Knowing how much fuel your vehicle consumes may help you figure out how far you can go before needing to fill up again. The better the fuel economy your vehicle has, the less frequently you’ll need to top up, saving you time and money.
So, how do you measure just how much fuel your car churns through?

Our handy fuel consumption calculator

Enter the distance in km you’ve travelled since you last filled up:
Enter the number of litres it took to refill your car’s petrol tank:


0 Litres/100km

Remember: Results should be taken as a guide only, as every vehicle is different and other factors can impact fuel efficiency, as we explain further below.

How exactly do you measure fuel consumption?

We’ve broken down how you can measure fuel the old-fashioned way:

  1. When you fill up the tank, you need to note how far you’ve travelled since your last refill by keeping track of the car’s odometer or using a trip meter.
  2. Then, note how many litres it takes you to fill the tank the next time you visit a service station.
  3. Divide the distance you’ve driven since your last refill by the number of litres you have just topped up.
  4. Finally, multiply this number by 100.

This gives you the number of litres used per 100 kilometres. The lower the number of litres per 100 kilometres, the more fuel efficient your car is. The formula looks like this:

Fuel Consumption Calculation Formula

What affects fuel consumption?

Fuel consumption is affected by several factors that can make your car use more or less fuel as you drive. Being aware of these factors can help keep fuel efficiency in the back of your mind when driving.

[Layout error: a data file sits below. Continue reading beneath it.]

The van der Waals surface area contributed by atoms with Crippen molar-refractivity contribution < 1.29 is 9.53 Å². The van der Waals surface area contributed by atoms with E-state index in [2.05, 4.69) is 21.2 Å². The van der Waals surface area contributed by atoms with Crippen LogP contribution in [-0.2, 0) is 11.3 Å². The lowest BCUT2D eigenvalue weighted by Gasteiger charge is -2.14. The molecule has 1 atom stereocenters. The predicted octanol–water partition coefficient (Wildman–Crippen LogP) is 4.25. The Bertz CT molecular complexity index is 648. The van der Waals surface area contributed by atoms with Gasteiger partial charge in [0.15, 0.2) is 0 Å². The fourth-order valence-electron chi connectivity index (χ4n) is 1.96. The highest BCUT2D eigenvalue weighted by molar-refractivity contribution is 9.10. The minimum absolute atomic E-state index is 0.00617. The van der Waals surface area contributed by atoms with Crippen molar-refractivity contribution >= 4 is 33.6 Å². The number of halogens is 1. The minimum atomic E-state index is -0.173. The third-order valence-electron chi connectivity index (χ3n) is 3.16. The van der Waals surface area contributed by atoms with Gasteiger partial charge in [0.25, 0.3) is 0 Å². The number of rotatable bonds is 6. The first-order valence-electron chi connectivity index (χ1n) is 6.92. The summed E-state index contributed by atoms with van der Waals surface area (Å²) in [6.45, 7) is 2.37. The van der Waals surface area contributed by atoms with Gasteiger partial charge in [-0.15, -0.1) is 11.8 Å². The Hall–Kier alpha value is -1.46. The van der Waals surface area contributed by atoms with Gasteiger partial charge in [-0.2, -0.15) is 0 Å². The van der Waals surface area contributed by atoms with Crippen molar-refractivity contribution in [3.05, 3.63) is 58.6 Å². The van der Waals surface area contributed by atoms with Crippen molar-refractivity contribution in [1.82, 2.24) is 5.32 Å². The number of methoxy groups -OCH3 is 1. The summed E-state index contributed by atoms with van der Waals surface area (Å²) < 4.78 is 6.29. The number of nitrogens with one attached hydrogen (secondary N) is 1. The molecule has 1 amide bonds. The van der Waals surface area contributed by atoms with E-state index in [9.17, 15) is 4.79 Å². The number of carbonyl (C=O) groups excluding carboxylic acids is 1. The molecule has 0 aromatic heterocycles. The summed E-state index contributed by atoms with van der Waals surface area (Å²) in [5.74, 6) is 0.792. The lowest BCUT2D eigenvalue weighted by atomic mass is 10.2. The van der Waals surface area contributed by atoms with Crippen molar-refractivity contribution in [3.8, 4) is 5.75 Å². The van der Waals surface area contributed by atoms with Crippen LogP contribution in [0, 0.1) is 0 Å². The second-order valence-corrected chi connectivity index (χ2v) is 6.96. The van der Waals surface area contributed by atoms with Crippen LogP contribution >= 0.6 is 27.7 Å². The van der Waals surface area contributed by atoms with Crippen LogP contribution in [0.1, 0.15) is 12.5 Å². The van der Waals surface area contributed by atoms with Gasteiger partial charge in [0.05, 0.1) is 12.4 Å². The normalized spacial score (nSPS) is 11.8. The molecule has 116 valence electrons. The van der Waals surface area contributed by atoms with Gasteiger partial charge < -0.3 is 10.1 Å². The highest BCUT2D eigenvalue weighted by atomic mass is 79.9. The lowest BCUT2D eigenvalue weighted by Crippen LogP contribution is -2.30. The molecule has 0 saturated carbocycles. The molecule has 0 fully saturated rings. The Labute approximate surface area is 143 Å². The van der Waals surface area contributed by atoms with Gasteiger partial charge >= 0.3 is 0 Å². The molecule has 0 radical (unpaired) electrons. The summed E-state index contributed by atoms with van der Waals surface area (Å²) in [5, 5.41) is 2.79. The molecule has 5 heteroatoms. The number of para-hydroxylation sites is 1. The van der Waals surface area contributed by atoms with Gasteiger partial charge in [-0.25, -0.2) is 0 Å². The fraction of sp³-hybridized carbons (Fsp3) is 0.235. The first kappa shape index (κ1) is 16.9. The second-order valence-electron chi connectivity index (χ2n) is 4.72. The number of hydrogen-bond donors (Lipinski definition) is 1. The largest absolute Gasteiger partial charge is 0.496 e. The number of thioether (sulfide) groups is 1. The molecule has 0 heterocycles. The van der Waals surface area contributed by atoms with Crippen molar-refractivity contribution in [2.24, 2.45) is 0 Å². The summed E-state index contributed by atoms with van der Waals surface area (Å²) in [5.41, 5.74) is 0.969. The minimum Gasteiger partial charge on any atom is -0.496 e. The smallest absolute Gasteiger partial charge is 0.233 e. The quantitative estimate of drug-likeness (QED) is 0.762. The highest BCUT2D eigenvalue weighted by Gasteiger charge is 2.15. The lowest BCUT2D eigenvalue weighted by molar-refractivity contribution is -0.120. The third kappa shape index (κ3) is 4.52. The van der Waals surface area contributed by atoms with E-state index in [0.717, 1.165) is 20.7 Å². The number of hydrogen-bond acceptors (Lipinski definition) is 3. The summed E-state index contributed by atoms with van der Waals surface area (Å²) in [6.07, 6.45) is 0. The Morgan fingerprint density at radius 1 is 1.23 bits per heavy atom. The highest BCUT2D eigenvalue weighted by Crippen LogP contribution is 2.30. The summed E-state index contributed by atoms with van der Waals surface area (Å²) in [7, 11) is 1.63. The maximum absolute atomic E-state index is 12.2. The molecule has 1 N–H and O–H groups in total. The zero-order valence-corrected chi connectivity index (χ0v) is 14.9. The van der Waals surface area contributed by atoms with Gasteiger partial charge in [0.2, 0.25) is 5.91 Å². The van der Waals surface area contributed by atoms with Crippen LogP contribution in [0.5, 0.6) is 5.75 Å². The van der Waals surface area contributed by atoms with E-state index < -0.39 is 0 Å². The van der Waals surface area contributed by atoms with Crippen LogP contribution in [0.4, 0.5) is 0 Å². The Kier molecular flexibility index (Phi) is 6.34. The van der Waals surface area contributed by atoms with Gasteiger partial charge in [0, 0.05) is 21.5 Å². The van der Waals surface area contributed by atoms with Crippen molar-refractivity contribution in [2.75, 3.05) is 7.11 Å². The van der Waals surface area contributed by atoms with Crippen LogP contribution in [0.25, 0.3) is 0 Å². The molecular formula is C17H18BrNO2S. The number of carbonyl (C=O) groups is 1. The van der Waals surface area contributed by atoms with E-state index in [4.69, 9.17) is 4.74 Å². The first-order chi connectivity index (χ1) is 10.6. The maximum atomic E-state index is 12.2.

Rush hour traffic. The ‘start-stop’ driving of congestion burns more fuel than driving at a smooth pace.

Fast acceleration. Drivers burn through fuel by accelerating too fast. This revs the engine high and burns through fuel faster than is necessary.

Condition of your car. If your tyres’ air pressure is too low, your car may use up more fuel to compensate. Likewise, a poorly maintained engine might also use more fuel than one that’s regularly serviced.

Wind resistance. An aerodynamic car will use less fuel to accelerate as it requires less energy to move faster. Open windows, roof racks and even rear spoilers can all have an effect on how much fuel your set of wheels uses.

traffic jam on the road

Fuel consumption labelling for your car

The Australian Government has established the fuel consumption labelling standard, which requires the vehicle’s fuel consumption and carbon dioxide emissions to be displayed on a label on the windscreen. These numbers are based on a standard test. Since 2011, electric cars are also required to include their electricity consumption on this label.[i]

However, older vehicles might not have this information available. Also, the standard test may not fully capture how the vehicle performs in the real world. The Australian Automobile Association (AAA) conducted their own fuel consumption tests in real-world scenarios on multiple car brands and models in 2017.

The AAA found that in a realistic setting, cars used 23% more fuel than the lab test on average (this test excluded plug-in hybrids).[ii]

What if your car isn’t fuel efficient?

Your car might be a bit of a gas guzzler. If that’s the case, finding a cheaper price on fuel can help ease the financial burden. Our free fuel price comparison service helps you find a good price in your area within seconds.

It’s easy to use and the information is regularly updated every day. If your wallet is feeling the sting of fueling up a petrol hungry car, why not take a look and see if you can find a more attractive price?


[i] Fuel Consumption Label. Department of Infrastructure, Regional Development and Cities, Australian Government. 2018.
[ii] The Real-World Driving Emissions Test. Australian Automobile Association. 2017.